Iskandar bin Rahmat v Public Prosecutor

JurisdictionSingapore
JudgeSundaresh Menon CJ
Judgment Date21 September 2021
Neutral Citation[2021] SGCA 89
Published date24 September 2021
Docket NumberCriminal Motion No 21 of 2021
Year2021
Hearing Date16 August 2021
Plaintiff CounselRavi s/o Madasamy (KK Cheng Law LLC)
Citation[2021] SGCA 89
Defendant CounselWinston Man and Ng Jun Chong (Attorney-General's Chambers)
CourtCourt of Appeal (Singapore)
Subject MatterAppeal,Criminal Procedure and Sentencing
Steven Chong JCA (delivering the grounds of decision of the court): Introduction

Iskandar bin Rahmat (“the Applicant”) was convicted by the High Court of two counts of murder under s 300(a) of the Penal Code (Cap 224, 2008 Rev Ed) (“Penal Code”) and sentenced to the mandatory death penalty. His appeal against his convictions was dismissed by this Court on 3 February 2017 in Iskandar bin Rahmat v Public Prosecutor and other matters [2017] 1 SLR 505 (“Judgment”).

Generally, the issuance of a final judgment by this Court brings an end to the legal process available to parties in relation to a criminal conviction or sentence. Whilst the law provides an avenue to review a concluded criminal appeal, it is not disputed that this is an extremely limited avenue. In fact, the Applicant acknowledged that he would not be able to seek leave to make a review application under s 394H of the Criminal Procedure Code (Cap 68, 2012 Rev Ed) (“CPC”), as the Applicant’s constitutional arguments would not presently satisfy the requirement that the Judgment was demonstrably wrong.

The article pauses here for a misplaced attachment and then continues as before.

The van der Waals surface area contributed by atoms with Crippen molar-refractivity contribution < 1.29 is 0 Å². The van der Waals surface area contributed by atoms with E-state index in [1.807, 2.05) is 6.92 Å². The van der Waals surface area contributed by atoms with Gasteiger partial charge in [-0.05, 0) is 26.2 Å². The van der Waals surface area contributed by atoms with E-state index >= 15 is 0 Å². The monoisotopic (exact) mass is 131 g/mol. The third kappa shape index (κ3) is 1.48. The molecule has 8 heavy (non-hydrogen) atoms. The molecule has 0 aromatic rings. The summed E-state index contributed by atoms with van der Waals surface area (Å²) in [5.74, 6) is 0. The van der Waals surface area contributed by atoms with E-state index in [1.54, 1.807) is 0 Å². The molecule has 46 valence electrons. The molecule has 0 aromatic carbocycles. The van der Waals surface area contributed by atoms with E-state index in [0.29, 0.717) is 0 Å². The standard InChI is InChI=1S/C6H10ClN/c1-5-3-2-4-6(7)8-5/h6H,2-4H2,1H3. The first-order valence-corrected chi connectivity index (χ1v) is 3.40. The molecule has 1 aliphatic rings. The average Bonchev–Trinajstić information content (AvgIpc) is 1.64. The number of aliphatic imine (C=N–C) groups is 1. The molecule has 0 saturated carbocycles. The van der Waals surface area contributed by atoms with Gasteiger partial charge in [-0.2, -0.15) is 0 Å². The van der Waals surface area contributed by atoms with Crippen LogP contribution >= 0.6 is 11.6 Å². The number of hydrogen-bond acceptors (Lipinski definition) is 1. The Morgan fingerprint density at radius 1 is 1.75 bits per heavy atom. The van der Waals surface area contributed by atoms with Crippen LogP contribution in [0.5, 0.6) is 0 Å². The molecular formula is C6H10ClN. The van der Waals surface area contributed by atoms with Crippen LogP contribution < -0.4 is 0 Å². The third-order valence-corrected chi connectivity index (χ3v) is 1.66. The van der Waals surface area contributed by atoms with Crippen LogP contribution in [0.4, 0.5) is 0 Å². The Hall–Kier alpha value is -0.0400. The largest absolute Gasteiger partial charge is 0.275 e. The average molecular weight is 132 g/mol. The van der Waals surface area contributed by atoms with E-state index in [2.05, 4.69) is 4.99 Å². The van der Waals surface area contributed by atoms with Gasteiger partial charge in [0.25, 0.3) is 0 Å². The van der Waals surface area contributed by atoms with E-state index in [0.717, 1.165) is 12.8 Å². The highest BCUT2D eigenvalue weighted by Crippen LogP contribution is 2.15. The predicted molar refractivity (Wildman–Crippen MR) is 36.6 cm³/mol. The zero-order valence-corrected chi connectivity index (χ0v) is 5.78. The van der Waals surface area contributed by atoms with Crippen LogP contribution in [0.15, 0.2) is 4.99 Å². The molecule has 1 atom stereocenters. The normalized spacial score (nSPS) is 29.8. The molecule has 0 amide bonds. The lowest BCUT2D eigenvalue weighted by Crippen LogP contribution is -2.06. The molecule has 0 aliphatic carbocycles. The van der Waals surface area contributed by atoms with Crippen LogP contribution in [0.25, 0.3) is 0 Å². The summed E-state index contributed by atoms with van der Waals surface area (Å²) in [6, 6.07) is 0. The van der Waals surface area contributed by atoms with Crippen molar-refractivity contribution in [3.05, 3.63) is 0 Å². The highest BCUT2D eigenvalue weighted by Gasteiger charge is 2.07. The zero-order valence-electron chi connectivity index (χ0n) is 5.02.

In addition, the Applicant also recognised that he would no longer be able to bring a constitutional challenge against s 300(a) of the Penal Code by way of an originating summons in the High Court. Such an application would constitute an abuse of process because it would be invoking the civil jurisdiction of the court to mount a collateral attack on a decision made by the court in the exercise of its criminal jurisdiction.

We observe that these two acknowledgments are not controversial as they are the consequences arising from the principle of finality. Confronted with this situation, the Applicant filed the present application, CA/CM 21/2021 (“CM 21”) for leave to intervene in a completely unrelated criminal proceeding, namely, CA/CCA 36/2020 (“CCA 36”). The ostensible purpose of the leave application was to enable the Applicant to raise an additional argument to support the constitutional challenge mounted to ss 299 and 300(a) by the appellant in CCA 36, Teo Ghim Heng (“Teo”). If the challenge by Teo is successful, the Applicant intends to use that decision to mount a review application under s 394H of the CPC.